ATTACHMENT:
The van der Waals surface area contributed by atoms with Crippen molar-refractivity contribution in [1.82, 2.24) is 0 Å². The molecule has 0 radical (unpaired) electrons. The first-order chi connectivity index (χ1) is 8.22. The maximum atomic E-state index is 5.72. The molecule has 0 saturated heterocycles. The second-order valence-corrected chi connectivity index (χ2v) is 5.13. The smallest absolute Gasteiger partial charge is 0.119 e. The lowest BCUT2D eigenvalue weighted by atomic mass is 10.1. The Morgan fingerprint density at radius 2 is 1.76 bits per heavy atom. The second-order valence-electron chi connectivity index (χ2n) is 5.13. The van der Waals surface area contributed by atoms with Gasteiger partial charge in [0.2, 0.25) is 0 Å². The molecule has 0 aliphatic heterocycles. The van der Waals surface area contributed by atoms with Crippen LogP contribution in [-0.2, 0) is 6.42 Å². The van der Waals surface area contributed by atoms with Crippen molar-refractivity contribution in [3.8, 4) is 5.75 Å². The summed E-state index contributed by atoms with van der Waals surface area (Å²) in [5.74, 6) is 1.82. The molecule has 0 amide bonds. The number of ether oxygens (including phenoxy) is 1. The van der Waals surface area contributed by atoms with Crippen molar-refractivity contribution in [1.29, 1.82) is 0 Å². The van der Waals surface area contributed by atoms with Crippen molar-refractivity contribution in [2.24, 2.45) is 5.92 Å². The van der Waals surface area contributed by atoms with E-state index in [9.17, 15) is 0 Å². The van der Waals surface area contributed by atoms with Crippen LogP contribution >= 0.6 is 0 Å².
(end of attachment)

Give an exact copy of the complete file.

The van der Waals surface area contributed by atoms with Crippen molar-refractivity contribution in [1.82, 2.24) is 0 Å². The molecule has 0 radical (unpaired) electrons. The first-order chi connectivity index (χ1) is 8.22. The maximum atomic E-state index is 5.72. The molecule has 0 saturated heterocycles. The second-order valence-corrected chi connectivity index (χ2v) is 5.13. The smallest absolute Gasteiger partial charge is 0.119 e. The lowest BCUT2D eigenvalue weighted by atomic mass is 10.1. The Morgan fingerprint density at radius 2 is 1.76 bits per heavy atom. The second-order valence-electron chi connectivity index (χ2n) is 5.13. The van der Waals surface area contributed by atoms with Gasteiger partial charge in [0.2, 0.25) is 0 Å². The molecule has 0 aliphatic heterocycles. The van der Waals surface area contributed by atoms with Crippen LogP contribution in [-0.2, 0) is 6.42 Å². The van der Waals surface area contributed by atoms with Crippen molar-refractivity contribution in [3.8, 4) is 5.75 Å². The summed E-state index contributed by atoms with van der Waals surface area (Å²) in [5.74, 6) is 1.82. The molecule has 0 amide bonds. The number of ether oxygens (including phenoxy) is 1. The van der Waals surface area contributed by atoms with Crippen molar-refractivity contribution in [1.29, 1.82) is 0 Å². The van der Waals surface area contributed by atoms with Crippen molar-refractivity contribution in [2.24, 2.45) is 5.92 Å². The van der Waals surface area contributed by atoms with E-state index in [9.17, 15) is 0 Å². The van der Waals surface area contributed by atoms with Crippen LogP contribution >= 0.6 is 0 Å².